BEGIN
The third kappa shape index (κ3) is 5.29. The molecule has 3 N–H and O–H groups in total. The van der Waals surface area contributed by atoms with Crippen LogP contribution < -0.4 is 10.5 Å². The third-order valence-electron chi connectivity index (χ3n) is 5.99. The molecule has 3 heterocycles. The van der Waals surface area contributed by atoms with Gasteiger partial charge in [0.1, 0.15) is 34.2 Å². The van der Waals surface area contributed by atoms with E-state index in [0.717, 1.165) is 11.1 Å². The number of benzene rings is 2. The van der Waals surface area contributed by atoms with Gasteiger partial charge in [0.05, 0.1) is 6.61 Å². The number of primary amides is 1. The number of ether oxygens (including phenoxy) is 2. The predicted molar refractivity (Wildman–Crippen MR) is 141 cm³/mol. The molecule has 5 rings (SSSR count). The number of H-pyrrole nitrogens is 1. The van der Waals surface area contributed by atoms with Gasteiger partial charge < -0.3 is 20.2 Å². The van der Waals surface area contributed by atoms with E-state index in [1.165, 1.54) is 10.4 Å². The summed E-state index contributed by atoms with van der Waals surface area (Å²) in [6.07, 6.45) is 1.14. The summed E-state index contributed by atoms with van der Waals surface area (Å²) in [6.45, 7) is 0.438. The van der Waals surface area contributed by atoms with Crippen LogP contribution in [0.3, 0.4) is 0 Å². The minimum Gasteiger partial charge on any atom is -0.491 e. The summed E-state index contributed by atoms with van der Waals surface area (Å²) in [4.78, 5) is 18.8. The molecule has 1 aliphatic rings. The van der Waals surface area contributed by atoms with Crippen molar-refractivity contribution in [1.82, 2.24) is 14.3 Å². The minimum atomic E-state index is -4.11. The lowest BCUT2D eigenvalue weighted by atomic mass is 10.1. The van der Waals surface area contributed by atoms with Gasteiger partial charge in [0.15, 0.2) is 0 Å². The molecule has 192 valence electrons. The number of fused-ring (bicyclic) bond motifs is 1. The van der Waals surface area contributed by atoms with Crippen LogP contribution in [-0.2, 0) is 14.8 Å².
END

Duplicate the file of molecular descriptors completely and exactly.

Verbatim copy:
The third kappa shape index (κ3) is 5.29. The molecule has 3 N–H and O–H groups in total. The van der Waals surface area contributed by atoms with Crippen LogP contribution < -0.4 is 10.5 Å². The third-order valence-electron chi connectivity index (χ3n) is 5.99. The molecule has 3 heterocycles. The van der Waals surface area contributed by atoms with Gasteiger partial charge in [0.1, 0.15) is 34.2 Å². The van der Waals surface area contributed by atoms with E-state index in [0.717, 1.165) is 11.1 Å². The number of benzene rings is 2. The van der Waals surface area contributed by atoms with Gasteiger partial charge in [0.05, 0.1) is 6.61 Å². The number of primary amides is 1. The number of ether oxygens (including phenoxy) is 2. The predicted molar refractivity (Wildman–Crippen MR) is 141 cm³/mol. The molecule has 5 rings (SSSR count). The number of H-pyrrole nitrogens is 1. The van der Waals surface area contributed by atoms with Gasteiger partial charge < -0.3 is 20.2 Å². The van der Waals surface area contributed by atoms with E-state index in [1.165, 1.54) is 10.4 Å². The summed E-state index contributed by atoms with van der Waals surface area (Å²) in [6.07, 6.45) is 1.14. The summed E-state index contributed by atoms with van der Waals surface area (Å²) in [6.45, 7) is 0.438. The van der Waals surface area contributed by atoms with Crippen LogP contribution in [0.3, 0.4) is 0 Å². The minimum Gasteiger partial charge on any atom is -0.491 e. The summed E-state index contributed by atoms with van der Waals surface area (Å²) in [4.78, 5) is 18.8. The molecule has 1 aliphatic rings. The van der Waals surface area contributed by atoms with Crippen molar-refractivity contribution in [1.82, 2.24) is 14.3 Å². The minimum atomic E-state index is -4.11. The lowest BCUT2D eigenvalue weighted by atomic mass is 10.1. The van der Waals surface area contributed by atoms with Gasteiger partial charge in [0.15, 0.2) is 0 Å². The molecule has 192 valence electrons. The number of fused-ring (bicyclic) bond motifs is 1. The van der Waals surface area contributed by atoms with Crippen LogP contribution in [-0.2, 0) is 14.8 Å².